In a press release yesterday, district attorneys in both Los Angeles County and San Francisco announced a joint worker protection action against Handy Technologies, Inc., alleging that the housekeeping and home-services company had misclassified tens of thousands of California-based cleaning workers as independent contractors. The complaint, filed in San Francisco Superior Court, rests on California’s controversial “ABC test” for independent contractor status. Since services performed by Handy’s cleaners form “the very heart of Handy’s business model,” the complaint argues, they cannot be classified as independent contractors under the law and are instead entitled to the ordinary array of legally guaranteed employee benefits, such as paid sick leave and the minimum wage. While Uber, Lyft, and other rideshare companies managed to exempt themselves from the ABC test last year though the passage of Proposition 22, other businesses remain covered. Attorneys are asking the court for restitution, immediate reclassification of Handy workers, and civil penalties of up to $2,500 per misclassified employee. As if the things couldn’t get more difficult for Handy, the California Supreme Court also decided on Wednesday to let stand an appellate ruling applying the state’s ABC test retroactively.
On Tuesday, California Labor Commissioner Julie Su appeared before the U.S. Committee on Health, Education, Labor, and Pensions (HELP) regarding her nomination for Assistant Secretary of Labor. Republicans on the committee grilled Su over her management of the Golden State’s unemployment system, which reported a 9.7% fraud rate during the pandemic. As Su noted in her response, several federal emergency unemployment programs initiated during the pandemic proved generally susceptible to fraud, such the Pandemic Unemployment Assistance (PUA) program. Outside of the Capitol, AFL-CIO President Richard Trumka defended Su, calling the Republican attacks “ugly and baseless.” Andrew Stettner of the New Century Foundation also endorsed Su on Monday in a Hill op-ed.
Yesterday, Jennifer Bates, an employee of Amazon’s regional fulfillment center in Bessemer, Alabama, spoke before the Senate Budget Committee on the topic of economic inequality and union rights. Bates—invited by the Committee’s Chairman, Senator Bernie Sanders (I-VT)—highlighted her coworkers own high-profile union drive and denounced Amazon’s efforts to undermine unionization. “For so long people have been walking away from jobs for disrespect and inequality,” she told the Committee. “Nobody has been standing up and saying it’s time to hold people accountable. We decided to stand up and say something.” Bates’s remarks come on the heels of increased scrutiny of Amazon’s hard-ball anti-union tactics, particularly in the wake of recent revelations regarding Amazon’s past, legally dubious practices at other warehouses across the country. As the union vote in Bessemer draws to a close this month, both New York Magazine and the New Yorker have come out this week with profiles of workers and organizers involved in the campaign. Channeling the blog’s own Kevin Vazquez, Brookings published a piece on Tuesday arguing that the Bessemer unionization drive touches on broader issues of worker dignity and racial justice.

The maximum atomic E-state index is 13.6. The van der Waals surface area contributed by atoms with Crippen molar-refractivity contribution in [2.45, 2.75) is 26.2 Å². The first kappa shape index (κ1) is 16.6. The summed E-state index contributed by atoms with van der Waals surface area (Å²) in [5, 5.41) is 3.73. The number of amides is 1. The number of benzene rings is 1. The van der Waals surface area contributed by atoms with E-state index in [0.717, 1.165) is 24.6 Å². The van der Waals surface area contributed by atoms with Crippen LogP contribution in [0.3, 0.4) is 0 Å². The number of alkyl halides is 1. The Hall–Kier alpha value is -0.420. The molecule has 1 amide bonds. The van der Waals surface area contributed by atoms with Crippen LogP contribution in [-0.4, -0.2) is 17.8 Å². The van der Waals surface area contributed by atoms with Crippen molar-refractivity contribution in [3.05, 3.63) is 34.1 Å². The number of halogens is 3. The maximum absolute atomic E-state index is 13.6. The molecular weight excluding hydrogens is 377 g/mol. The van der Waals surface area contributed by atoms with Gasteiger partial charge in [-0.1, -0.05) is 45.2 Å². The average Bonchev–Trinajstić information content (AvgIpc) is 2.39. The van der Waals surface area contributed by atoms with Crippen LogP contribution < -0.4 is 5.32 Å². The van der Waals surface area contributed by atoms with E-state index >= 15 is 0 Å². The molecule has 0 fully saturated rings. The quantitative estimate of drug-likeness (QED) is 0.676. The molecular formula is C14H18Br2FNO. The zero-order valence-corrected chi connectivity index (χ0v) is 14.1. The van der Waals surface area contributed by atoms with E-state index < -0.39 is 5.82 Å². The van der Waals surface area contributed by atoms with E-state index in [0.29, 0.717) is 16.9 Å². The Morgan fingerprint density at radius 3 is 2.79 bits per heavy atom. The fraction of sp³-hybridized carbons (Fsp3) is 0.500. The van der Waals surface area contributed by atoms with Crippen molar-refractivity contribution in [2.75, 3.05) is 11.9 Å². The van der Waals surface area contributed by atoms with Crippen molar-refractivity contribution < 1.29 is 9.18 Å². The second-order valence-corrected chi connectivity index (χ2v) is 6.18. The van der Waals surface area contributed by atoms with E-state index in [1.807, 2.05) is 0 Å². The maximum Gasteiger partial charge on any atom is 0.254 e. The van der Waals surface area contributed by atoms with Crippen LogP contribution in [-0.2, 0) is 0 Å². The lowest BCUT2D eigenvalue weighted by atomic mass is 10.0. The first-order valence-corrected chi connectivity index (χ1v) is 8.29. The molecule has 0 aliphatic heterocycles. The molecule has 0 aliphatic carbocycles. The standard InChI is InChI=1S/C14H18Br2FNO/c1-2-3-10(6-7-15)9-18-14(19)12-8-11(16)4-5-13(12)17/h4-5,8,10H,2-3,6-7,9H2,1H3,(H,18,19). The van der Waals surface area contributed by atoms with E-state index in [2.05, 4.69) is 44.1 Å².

Amazon’s aggressive anti-union campaign in recent months has highlighted the urgent need for broader labor law reform. As a recent report from the Economic Policy Institute (EPI) reiterates, employers’ capacity to exploit weaknesses in the National Labor Relations Act (NLRA) has rendered the law’s organizing protections ineffectual for decades. Yet as both Brandon Magner and Steven Greenhouse wrote this week, most (although perhaps not all) changes to the NLRA is almost certainly contingent on reforming the Senate filibuster. While President Joe Biden expressed that he was amenable to the idea on Monday, much work remains before the chamber is willing to pair back the chamber’s 60-vote cloture requirement. Meanwhile, Senate Minority Leader Mitch McConnell (R-KY) threatened to wage a “scorched earth” policy in the Senate should Democrats vote to amend the filibuster and warned of what Republicans would do with a filibuster-less upper chamber once they retook the majority, including passing “nationwide right to work.”
Finally, recent forecasts from the Federal Reserve project that the U.S. economy will grow an estimated 6.5% this year, the highest rate of GDP growth in about four decades, with unemployment declining to around just 4.5%. Growth is expected to be fueled in large part by increased vaccination rates and financial stimulus from the recently passed American Rescue Plan (ARP). As EPI notes, ARP crucially avoids repeating the mistakes of the Obama-era stimulus plan by providing billions of dollars in financial support to state and local governments, allowing states and municipalities to avoid harsh public-sector job cuts.